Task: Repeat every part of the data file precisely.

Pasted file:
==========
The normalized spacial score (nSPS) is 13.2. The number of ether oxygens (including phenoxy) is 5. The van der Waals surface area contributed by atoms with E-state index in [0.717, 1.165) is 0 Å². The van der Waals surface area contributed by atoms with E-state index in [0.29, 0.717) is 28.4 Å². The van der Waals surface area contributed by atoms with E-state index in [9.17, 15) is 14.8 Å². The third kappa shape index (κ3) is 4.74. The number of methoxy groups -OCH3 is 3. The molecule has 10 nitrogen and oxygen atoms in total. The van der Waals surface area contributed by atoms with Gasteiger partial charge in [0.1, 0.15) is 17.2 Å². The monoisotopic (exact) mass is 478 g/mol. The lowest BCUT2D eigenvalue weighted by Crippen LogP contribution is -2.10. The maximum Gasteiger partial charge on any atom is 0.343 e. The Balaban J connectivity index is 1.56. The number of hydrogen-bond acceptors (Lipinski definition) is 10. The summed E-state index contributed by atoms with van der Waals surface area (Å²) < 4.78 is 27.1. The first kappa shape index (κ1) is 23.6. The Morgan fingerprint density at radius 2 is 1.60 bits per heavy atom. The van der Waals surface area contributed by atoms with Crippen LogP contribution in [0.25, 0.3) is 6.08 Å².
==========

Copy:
The normalized spacial score (nSPS) is 13.2. The number of ether oxygens (including phenoxy) is 5. The van der Waals surface area contributed by atoms with E-state index in [0.717, 1.165) is 0 Å². The van der Waals surface area contributed by atoms with E-state index in [0.29, 0.717) is 28.4 Å². The van der Waals surface area contributed by atoms with E-state index in [9.17, 15) is 14.8 Å². The third kappa shape index (κ3) is 4.74. The number of methoxy groups -OCH3 is 3. The molecule has 10 nitrogen and oxygen atoms in total. The van der Waals surface area contributed by atoms with Gasteiger partial charge in [0.1, 0.15) is 17.2 Å². The monoisotopic (exact) mass is 478 g/mol. The lowest BCUT2D eigenvalue weighted by Crippen LogP contribution is -2.10. The maximum Gasteiger partial charge on any atom is 0.343 e. The Balaban J connectivity index is 1.56. The number of hydrogen-bond acceptors (Lipinski definition) is 10. The summed E-state index contributed by atoms with van der Waals surface area (Å²) < 4.78 is 27.1. The first kappa shape index (κ1) is 23.6. The Morgan fingerprint density at radius 2 is 1.60 bits per heavy atom. The van der Waals surface area contributed by atoms with Crippen LogP contribution in [0.25, 0.3) is 6.08 Å².